Thursday, May 26, 2022

Review: Harry's House • Harry Styles

Harry Styles: Arguably the most famous former boyband member to dominate pop culture, or at least the one who achieved the most fame without personally victimizing Britney Spears and Janet Jackson in his ascent to the top. Each of his albums has not only sustained, but ballooned public interest in his life, his style, his relationships, and his next steps. Under the magnitude of celebrity lifestyle, it would be understandable for someone like Harry Styles to insulate his personal life from the stage persona that has grown far beyond his own control – yet here we are, in possession of a third studio album titled Harry’s House.

If Styles’ first two records were guitar-led rockstar testaments to the fact that he could succeed beyond the construct of One Direction, Harry’s House welcomes listeners into a freshly painted room – in something mint, or lemon, or salmon – where it’s all gone away. It’s just Harry and his music, played for whomever may stop in for a chat. Quaint and light, the music here aims to please no one. Harry often runs through lyrics with the fluidity of a grocery list – and on the horn-adorned “Music for a Sushi Restaurant,” that’s quite literal: “Green eyes, fried rice. I could cook an egg on you.” (Certainly the first 38-lettered way to say “hot as hell,” eh?) “Keep Driving” is about the same: “Riot America, science and edibles, life hacks going viral in the bathroom. Cocaine, side boob, choke her with a sea view.” (Harry After Dark is in full force, folks.)

The album is packed with these moments, when he is more focused on saccharine melody lines and the regularity of ordinary life. Of course, reality creeps in eventually on No. 1 single “As It Was,” a bright, flashing signal to get up and get on with it, and “Love of My Life,” a churning reflection on love lost – but even at its heaviest, Harry’s House remains an easy listen. It’s smooth, even if Harry himself isn’t the most suave in constructing his strings of alphabet soup, and maybe somewhat self-indulgent – but it’s an album from someone who stopped particularly caring what you think months ago, knowing that what he creates will surely be good enough for himself. And that it is, and that it should be. After all, this is his house. We’re just visitors.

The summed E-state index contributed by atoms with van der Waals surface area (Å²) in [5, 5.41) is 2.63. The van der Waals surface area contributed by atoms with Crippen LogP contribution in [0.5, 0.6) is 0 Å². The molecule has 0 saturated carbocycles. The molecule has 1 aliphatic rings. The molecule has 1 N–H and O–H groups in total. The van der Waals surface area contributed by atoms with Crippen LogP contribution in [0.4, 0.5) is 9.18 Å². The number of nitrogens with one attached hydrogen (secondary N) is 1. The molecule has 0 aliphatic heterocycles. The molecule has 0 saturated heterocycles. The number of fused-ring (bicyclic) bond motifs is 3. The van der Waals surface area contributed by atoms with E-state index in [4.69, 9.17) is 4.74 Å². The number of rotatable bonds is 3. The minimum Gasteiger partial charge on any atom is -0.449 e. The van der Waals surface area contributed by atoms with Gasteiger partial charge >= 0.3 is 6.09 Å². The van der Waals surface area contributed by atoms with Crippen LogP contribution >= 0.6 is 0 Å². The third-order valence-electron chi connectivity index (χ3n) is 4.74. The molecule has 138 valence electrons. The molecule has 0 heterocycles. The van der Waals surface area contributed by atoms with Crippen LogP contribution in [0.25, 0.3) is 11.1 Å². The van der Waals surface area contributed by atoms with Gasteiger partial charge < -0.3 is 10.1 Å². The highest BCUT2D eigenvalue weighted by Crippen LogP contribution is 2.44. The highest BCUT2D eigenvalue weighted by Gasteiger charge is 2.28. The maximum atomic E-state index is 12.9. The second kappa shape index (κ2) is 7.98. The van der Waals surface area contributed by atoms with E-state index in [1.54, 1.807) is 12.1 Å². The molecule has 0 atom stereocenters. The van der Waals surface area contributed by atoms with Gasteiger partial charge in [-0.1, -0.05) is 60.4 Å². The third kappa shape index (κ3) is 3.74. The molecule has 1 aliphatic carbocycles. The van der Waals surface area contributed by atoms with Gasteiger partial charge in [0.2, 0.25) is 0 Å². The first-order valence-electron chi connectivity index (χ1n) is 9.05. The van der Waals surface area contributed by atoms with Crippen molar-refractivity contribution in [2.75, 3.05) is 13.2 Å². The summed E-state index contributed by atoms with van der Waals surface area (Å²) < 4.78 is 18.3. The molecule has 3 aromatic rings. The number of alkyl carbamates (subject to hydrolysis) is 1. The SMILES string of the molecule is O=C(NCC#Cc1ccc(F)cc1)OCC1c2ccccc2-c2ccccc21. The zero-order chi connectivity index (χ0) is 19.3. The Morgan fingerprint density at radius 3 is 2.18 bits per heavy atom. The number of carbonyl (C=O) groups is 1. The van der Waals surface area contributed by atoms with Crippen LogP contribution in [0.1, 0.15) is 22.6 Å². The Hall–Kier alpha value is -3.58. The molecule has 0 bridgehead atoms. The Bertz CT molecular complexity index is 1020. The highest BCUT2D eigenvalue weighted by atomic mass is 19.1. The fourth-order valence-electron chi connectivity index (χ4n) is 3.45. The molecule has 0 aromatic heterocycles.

Harry's House is available now under Columbia Records.

Thursday, May 19, 2022

Review: Preacher's Daughter • Ethel Cain

On the night of the Met Gala, Ethel Cain tweeted that she was digging through the floorboards of her truck for loose change to buy a McDouble. A few hours later, she tweeted Sky Ferreira fan mail. By midnight, she tweeted a distorted photograph of herself in a sweatshirt printed with a naked man promoting an experimental band in semen. That night, I learned a lot about the pale white woman with the otherwise curated allure of a pilgrim whose manic stan behaviors had infiltrated my Twitter and Tik Tok feeds over the past few years – including the discovery of an affecting music career rooted in a backwards relationship with Southern charm.